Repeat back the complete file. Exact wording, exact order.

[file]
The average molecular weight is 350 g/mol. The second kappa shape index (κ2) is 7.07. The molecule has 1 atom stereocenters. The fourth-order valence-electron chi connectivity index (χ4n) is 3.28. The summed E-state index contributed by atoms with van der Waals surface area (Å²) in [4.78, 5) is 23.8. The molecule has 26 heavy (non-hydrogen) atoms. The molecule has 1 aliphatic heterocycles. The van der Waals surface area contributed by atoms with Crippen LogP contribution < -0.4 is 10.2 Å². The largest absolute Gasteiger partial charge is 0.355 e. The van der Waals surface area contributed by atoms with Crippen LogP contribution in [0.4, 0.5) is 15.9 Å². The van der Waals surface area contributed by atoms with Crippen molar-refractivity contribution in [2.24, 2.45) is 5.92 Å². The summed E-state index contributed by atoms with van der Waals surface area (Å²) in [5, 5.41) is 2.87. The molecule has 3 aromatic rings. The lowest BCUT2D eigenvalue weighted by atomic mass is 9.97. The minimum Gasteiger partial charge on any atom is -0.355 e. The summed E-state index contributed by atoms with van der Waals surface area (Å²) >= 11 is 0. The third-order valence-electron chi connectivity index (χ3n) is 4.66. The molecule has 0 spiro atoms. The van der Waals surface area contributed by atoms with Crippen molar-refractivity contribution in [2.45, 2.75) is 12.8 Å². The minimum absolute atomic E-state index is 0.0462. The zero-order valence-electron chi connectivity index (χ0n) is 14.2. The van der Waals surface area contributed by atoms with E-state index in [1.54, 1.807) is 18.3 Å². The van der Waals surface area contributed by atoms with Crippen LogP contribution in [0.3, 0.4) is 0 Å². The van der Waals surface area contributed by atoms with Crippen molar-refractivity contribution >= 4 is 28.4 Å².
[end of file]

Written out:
The average molecular weight is 350 g/mol. The second kappa shape index (κ2) is 7.07. The molecule has 1 atom stereocenters. The fourth-order valence-electron chi connectivity index (χ4n) is 3.28. The summed E-state index contributed by atoms with van der Waals surface area (Å²) in [4.78, 5) is 23.8. The molecule has 26 heavy (non-hydrogen) atoms. The molecule has 1 aliphatic heterocycles. The van der Waals surface area contributed by atoms with Crippen LogP contribution < -0.4 is 10.2 Å². The largest absolute Gasteiger partial charge is 0.355 e. The van der Waals surface area contributed by atoms with Crippen LogP contribution in [0.4, 0.5) is 15.9 Å². The van der Waals surface area contributed by atoms with Crippen molar-refractivity contribution in [2.24, 2.45) is 5.92 Å². The summed E-state index contributed by atoms with van der Waals surface area (Å²) in [5, 5.41) is 2.87. The molecule has 3 aromatic rings. The lowest BCUT2D eigenvalue weighted by atomic mass is 9.97. The minimum Gasteiger partial charge on any atom is -0.355 e. The summed E-state index contributed by atoms with van der Waals surface area (Å²) >= 11 is 0. The third-order valence-electron chi connectivity index (χ3n) is 4.66. The molecule has 0 spiro atoms. The van der Waals surface area contributed by atoms with Crippen molar-refractivity contribution in [2.45, 2.75) is 12.8 Å². The minimum absolute atomic E-state index is 0.0462. The zero-order valence-electron chi connectivity index (χ0n) is 14.2. The van der Waals surface area contributed by atoms with E-state index in [1.54, 1.807) is 18.3 Å². The van der Waals surface area contributed by atoms with Crippen LogP contribution in [0.3, 0.4) is 0 Å². The van der Waals surface area contributed by atoms with Crippen molar-refractivity contribution >= 4 is 28.4 Å².